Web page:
True relaxation begins with noticing where our tension patterns lie. As you read this, take a moment and stop. Scan your body. Where is there tension? Where is there no tension? For some of us, the only place without tension is the ear lobe. That is okay. I am starting to believe that is more normal than we would like to admit. Then begin to tell the body it is safe to let go. It is safe to relax the shoulders. It is safe to relax the thigh muscles when you are sitting and lying down. It is safe to relax the core muscles. We have ways to hold ourselves up without tension.

As we begin to allow ourselves to relax, relaxation can come. It may not come immediately, but it can begin to sneak in. It can begin to enter our being and our cells. Relaxation can happen when we notice what is stopping it and consciously let that go. But for that we have to stop. We have to notice. We have to take the time and turn inward. It is, at times, very difficult, but the rewards are endless. Eventually, we will begin to notice the tension and let it go even when we are stressed out at the grocery store or in traffic. When we learn to relax, we can live in this world with more ease and comfort. We can begin to heal, physically, emotionally, and spiritually. Relaxation is key to everything. It is so, so simple and yet incredibly difficult.

How do you notice if relaxation is working? What techniques work better for you? Do you notice places you find it impossible to relax? What could you do to relax in those spots?


© Rebecca Stahl 2014, all rights reserved.
The post, What it Means to Relax Part 2, first appeared on Is Yoga Legal.

Monday, April 14, 2014

What it Means to Relax Part 1

The internet and blogs and books are full of information about the fight, flight, or freeze response and the sympathetic nervous system. My favorite personal writing about it was in response to getting chased by a sea lion in New Zealand. It was a perfect example of the fight, flight, or freeze response done right . . . and for the reason we have the response in the first place. I was being chased by a wild animal, and I had to get away. I got away. What happens, though, when that threat is gone? Can our body go back to its resting state?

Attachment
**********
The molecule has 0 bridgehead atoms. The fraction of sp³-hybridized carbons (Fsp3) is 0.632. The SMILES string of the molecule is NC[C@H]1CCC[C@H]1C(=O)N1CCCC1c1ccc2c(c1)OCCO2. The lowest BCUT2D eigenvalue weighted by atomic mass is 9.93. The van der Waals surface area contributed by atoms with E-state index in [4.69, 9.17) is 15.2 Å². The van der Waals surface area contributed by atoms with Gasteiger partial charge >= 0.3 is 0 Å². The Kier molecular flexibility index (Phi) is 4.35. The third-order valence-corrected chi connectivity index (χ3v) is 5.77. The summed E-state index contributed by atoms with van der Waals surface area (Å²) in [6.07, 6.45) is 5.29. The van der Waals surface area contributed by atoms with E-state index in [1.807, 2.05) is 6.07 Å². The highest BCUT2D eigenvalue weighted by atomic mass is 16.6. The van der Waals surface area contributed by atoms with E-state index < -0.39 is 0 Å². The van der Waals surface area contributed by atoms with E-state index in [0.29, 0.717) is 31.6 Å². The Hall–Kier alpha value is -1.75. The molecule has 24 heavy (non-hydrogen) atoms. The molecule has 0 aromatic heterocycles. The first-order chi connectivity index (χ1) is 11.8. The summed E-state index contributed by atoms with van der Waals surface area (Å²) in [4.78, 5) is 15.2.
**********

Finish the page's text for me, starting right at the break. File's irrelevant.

The sympathetic nervous system is the part of the nervous system that activates when we are in fight, flight, or freeze. The parasympathetic nervous system is what allows us to relax and heal. It is the “rest and digest” part of the nervous system. It is what allows our body to go into its healing place. As I have mentioned before, the body is capable of healing itself, but in order to do that, it must be in a state of rest.

Chronic stress (of all varieties) has a tendency to keep our bodies in a constant state of the fight, flight, or freeze response without an opportunity to get into the parasympathetic “rest and digest” and heal mode. This, of course, can wreck havoc on our health. And look around at the world and notice how many people deal with chronic dis-ease. Many of us are not living in our parasympathetic state most of the time.

But what does it mean to truly rest? How many of us are able to get into that space? How many of us know what it really feels like to allow the body to release its tension patterns?

Most of us get so used to our tension patterns we do not even realize when we are holding them. Yoga is one of the ways we learn how to go into our bodies and learn to listen to them and find our patterns. The patterns in our body are similar to our mental patterns, called samskaras. Undoing a samskara is not an easy task. It requires knowing it and wanting it to change. But then it also requires unwinding the pattern itself, a task that can seem daunting when we have lived with the samskara longer than we have not. Imagine taking a hike and ask yourself which is easier – the pre-made path or the path never before taken? Imagine cutting down a path to hike, and that is what it takes to release a long-held samskara.

Releasing a tension pattern in the body is no different. We have to first feel the tension patterns and then be willing to release them. But then we have to understand what it takes to relax. We have to trust that when we release the tension, something else will continue to hold our body up.